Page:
This was easily my favourite strip from 2000 AD – on reflection it was pretty progressive to put a female led ‘slice-of-life’ story into what was, at the time, a boys action comic, but it was always my favourite. The way Alan Moore wrote some of the scenes in ‘Book Three’ were emotionally devastating to me at the time… and with 2000 AD‘s 40th Anniversary celebrations happening right now, it’s reminding me that I must give it a reread. If you can, pick up the long out-of-print 1986 Titan Book editions from eBay, for the best possible reproduction of Ian Gibson’s beautiful line work.
Beth Tudor (Team Ketchup)
Cindy and Biscuit by Dan White
What more could you want than a strong girl with a big stick, a dog and monsters with messages underneath?
For more on the award-winning kids comics collective Team Ketchup follow them on Twitter here.
Andy Oliver (Broken Frontier Editor-in-Chief)
World Book Day in the UK is synonymous with encouraging children to read and, as such, it’s seems appropriate to nominate an all-ages graphic novel that adults and kids can peruse and enjoy together. So – (and at the risk of embarrassing this blog’s author who won’t see this choice until it goes live!) – what better book than EdieOP’s own British Comic Awards-nominated Maleficium? It’s my favourite title to come out of Avery Hill Publishing over the years and by far their most under-rated publication.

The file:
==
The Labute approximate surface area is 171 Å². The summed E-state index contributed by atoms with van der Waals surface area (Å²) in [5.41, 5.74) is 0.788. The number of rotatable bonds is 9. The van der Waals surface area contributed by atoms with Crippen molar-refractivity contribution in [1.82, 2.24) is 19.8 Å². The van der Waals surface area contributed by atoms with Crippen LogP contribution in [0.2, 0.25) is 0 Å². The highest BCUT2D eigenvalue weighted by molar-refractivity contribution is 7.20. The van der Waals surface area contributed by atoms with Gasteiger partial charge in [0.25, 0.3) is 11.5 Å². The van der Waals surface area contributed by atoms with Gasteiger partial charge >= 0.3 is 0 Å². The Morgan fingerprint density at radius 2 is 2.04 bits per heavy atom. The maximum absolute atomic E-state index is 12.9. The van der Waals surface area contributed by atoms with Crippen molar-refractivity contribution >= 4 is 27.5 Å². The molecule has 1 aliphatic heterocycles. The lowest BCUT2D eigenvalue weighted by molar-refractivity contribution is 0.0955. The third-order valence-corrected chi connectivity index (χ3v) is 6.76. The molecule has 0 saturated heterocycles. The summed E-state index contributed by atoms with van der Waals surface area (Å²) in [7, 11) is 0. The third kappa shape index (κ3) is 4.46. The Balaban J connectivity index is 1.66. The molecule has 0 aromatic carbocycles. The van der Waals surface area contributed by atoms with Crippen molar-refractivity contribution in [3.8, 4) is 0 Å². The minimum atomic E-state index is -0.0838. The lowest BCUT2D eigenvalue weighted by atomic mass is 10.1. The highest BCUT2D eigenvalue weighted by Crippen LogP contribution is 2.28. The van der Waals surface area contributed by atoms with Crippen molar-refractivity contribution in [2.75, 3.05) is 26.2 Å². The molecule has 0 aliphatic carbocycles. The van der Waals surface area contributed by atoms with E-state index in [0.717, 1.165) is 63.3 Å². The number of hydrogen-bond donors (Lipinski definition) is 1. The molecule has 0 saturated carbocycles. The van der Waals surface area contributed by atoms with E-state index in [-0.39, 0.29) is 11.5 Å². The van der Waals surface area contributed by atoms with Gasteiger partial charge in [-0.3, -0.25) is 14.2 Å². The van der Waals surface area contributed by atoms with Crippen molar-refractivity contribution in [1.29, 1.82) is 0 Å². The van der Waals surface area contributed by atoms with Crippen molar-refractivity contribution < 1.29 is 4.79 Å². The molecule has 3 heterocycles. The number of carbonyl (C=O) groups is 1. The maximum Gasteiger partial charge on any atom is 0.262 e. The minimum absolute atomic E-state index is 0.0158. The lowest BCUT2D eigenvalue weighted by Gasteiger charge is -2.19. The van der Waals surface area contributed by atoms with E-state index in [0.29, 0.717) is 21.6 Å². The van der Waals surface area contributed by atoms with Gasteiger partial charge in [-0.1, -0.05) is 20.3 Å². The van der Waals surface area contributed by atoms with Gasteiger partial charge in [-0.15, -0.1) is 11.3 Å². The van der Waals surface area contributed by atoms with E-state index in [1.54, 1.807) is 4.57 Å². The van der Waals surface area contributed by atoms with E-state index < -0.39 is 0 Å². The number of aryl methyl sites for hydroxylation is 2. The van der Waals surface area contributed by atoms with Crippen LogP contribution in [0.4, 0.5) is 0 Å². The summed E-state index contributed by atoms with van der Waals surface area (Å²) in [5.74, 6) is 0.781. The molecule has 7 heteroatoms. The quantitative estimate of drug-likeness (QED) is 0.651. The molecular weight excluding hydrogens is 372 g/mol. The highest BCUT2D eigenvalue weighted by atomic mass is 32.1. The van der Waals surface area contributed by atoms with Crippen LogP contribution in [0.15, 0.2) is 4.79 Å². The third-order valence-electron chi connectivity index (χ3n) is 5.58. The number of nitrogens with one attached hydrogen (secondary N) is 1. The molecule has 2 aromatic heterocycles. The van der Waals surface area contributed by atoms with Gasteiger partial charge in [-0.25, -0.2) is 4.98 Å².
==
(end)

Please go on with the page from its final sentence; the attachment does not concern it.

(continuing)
It’s the story of would-be boy wizard Huxley Leighton-Lomax who finds himself defending the familial home at night from the lurking shadows to protect his dad and little sister. A fun, mischievous adventure for kids on one level and a beautifully touching tale on the importance of family on another. You can buy it from the Avery Hill store here or as part of this offer here.
For regular updates on all things small press and Broken Frontier follow Andy on Twitter here.